Soule's Dictionary of English Synonyms

I. v. a. Require, ask, demand, challenge, call for, lay claim to, assert as one's right. II. v. n. 1. Derive a right, obtain a title. 2. Assert a claim, put forward the claim. III. n. 1. Demand, call, requisition. 2. Right, pretension, title, privilege.

Moby Thesaurus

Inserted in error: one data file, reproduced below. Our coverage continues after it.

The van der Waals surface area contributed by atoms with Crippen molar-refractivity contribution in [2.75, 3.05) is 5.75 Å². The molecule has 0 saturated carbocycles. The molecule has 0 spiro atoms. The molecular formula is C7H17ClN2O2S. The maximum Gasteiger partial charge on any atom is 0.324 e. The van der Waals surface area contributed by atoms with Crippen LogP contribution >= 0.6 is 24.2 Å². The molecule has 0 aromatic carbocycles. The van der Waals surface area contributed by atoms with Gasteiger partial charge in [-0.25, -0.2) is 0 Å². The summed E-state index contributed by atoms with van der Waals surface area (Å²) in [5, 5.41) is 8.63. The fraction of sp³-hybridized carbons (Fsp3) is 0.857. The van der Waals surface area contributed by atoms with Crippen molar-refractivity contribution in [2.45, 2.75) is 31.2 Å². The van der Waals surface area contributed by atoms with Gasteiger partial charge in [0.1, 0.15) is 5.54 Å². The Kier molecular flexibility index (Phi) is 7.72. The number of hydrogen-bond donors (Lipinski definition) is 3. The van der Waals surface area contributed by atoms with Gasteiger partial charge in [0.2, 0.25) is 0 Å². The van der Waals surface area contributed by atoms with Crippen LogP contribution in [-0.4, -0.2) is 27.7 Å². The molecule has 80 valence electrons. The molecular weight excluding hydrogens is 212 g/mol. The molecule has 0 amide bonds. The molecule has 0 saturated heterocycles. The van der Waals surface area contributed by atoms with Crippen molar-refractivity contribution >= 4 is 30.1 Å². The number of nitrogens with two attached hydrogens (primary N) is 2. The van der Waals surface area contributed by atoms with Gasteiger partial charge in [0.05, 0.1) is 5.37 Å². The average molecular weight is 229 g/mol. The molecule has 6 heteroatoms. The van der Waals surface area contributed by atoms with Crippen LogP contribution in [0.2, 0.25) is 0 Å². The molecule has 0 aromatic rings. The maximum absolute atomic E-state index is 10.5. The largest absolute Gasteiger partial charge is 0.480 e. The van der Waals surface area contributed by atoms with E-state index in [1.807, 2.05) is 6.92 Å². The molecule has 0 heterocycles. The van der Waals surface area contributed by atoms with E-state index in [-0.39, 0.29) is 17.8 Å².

absolute interest, acquire, adduce, advance, adverse possession, affidavit, affirm, affirmation, allegation, allege, alodium, application, appurtenance, argue, ask, ask for, assert, assertion, authority, avow, be enfeoffed of, be entitled to, be hurting for, be indicated, be possessed of, be seized of, benefit, bill, bill of complaint, birthright, blackmail, boast, burgage, call, call for, catch up, challenge, claim, clamor for, clap hands on, clasp, claw, clench, clinch, clutch, colony, command, common, complaint, conjugal right, contend, contingent interest, contribution, cry for, cry out for, de facto, de jure, declaration, declare, defend, demand, demand for, dependency, deposition, derivative title, divine right, draft, drain, drain off, draw off, droit, due, duty, easement, embrace, enjoy, equitable interest, equity, estate, exact, exaction, extort, extortion, extortionate demand, faculty, fee fief, fee position, fee simple, fee simple absolute, fee simple conditional, fee simple defeasible, fee simple determinable, fee tail, feodum, feud, fiefdom, fill, frankalmoign, free socage, freehold, gavelkind, get, get hold of, glom on to, grab, grab hold of, grapple, grasp, grip, gripe, have, have and hold, have in hand, have occasion for, have tenure of, having title to, heavy demand, hold, holding, hug, impose, imposition, impost, inalienable right, indent, insist on, insist upon, insistent demand, interest, issue an ultimatum, justify, knight service, lay claim to, lay fee, lay hands on, lay hold of, lease, leasehold, legal claim, legal possession, levy, libel, limitation, loot, maintain, make a demand, mandate, nail, narratio, natural right, need, nip, nip up, nolle prosequi, nonnegotiable demand, nonsuit, notice, occupancy, occupation, occupy, order, order up, original title, owning, palm, part, partake, percentage, petition, pillage, place an order, pocket, possess, possessing, possession, postulate, power, preoccupancy, preoccupation, prepossession, prerequire, prerogative, prescription, presumptive right, pretend, pretend to, pretense, pretension, pretext, privilege, profess, profession, proper claim, property, property right, property rights, proprietary rights, protest too much, protestation, purport, put forth, put in requisition, receive, rend from, rending, request, require, requirement, requisition, right, right of entry, rights, ripping, rush, rush order, screw, seek, seisin, seize, set forth, settlement, share, snap up, snatch, socage, solicit, squat, squat on, squatting, stake, state, statement, statement of facts, steal, strict settlement, sublease, take, take by assault, take by storm, take doing, take hold of, take possession, tax, taxing, tear from, tearing, tenancy, tenantry, tenure, tenure in chivalry, title, tribute, trust, ultimatum, underlease, undertenancy, use, usucapion, usucapt, vested interest, vested right, villein socage, villeinhold, villenage, vindicate, want, want doing, warn, warning, warrant, whip up, wrench, wrench from, wrenching, wrest, wresting, wring, wring from, wringing